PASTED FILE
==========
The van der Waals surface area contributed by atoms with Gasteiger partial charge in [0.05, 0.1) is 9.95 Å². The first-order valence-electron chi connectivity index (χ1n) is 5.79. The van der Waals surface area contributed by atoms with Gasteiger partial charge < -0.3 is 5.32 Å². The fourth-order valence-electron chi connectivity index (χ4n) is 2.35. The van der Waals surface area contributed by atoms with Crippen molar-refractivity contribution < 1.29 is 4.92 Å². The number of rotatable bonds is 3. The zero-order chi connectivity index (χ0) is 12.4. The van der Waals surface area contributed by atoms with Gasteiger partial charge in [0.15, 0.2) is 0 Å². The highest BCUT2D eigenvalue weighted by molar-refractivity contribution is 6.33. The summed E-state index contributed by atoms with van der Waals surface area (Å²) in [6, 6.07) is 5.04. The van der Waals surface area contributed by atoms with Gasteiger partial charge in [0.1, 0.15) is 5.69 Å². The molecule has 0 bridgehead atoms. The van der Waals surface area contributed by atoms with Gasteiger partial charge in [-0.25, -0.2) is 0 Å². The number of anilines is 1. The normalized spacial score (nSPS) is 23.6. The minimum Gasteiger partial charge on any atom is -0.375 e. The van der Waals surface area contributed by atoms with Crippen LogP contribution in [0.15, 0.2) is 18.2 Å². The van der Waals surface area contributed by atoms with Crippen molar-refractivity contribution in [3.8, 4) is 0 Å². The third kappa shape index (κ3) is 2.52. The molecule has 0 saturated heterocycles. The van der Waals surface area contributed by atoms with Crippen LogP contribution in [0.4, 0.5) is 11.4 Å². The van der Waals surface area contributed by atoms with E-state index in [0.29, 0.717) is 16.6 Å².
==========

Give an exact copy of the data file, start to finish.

The van der Waals surface area contributed by atoms with Gasteiger partial charge in [0.05, 0.1) is 9.95 Å². The first-order valence-electron chi connectivity index (χ1n) is 5.79. The van der Waals surface area contributed by atoms with Gasteiger partial charge < -0.3 is 5.32 Å². The fourth-order valence-electron chi connectivity index (χ4n) is 2.35. The van der Waals surface area contributed by atoms with Crippen molar-refractivity contribution < 1.29 is 4.92 Å². The number of rotatable bonds is 3. The zero-order chi connectivity index (χ0) is 12.4. The van der Waals surface area contributed by atoms with Gasteiger partial charge in [0.15, 0.2) is 0 Å². The highest BCUT2D eigenvalue weighted by molar-refractivity contribution is 6.33. The summed E-state index contributed by atoms with van der Waals surface area (Å²) in [6, 6.07) is 5.04. The van der Waals surface area contributed by atoms with Gasteiger partial charge in [0.1, 0.15) is 5.69 Å². The molecule has 0 bridgehead atoms. The van der Waals surface area contributed by atoms with Gasteiger partial charge in [-0.25, -0.2) is 0 Å². The number of anilines is 1. The normalized spacial score (nSPS) is 23.6. The minimum Gasteiger partial charge on any atom is -0.375 e. The van der Waals surface area contributed by atoms with Crippen LogP contribution in [0.15, 0.2) is 18.2 Å². The van der Waals surface area contributed by atoms with Crippen molar-refractivity contribution in [3.8, 4) is 0 Å². The third kappa shape index (κ3) is 2.52. The molecule has 0 saturated heterocycles. The van der Waals surface area contributed by atoms with Crippen LogP contribution in [0.4, 0.5) is 11.4 Å². The van der Waals surface area contributed by atoms with E-state index in [0.29, 0.717) is 16.6 Å².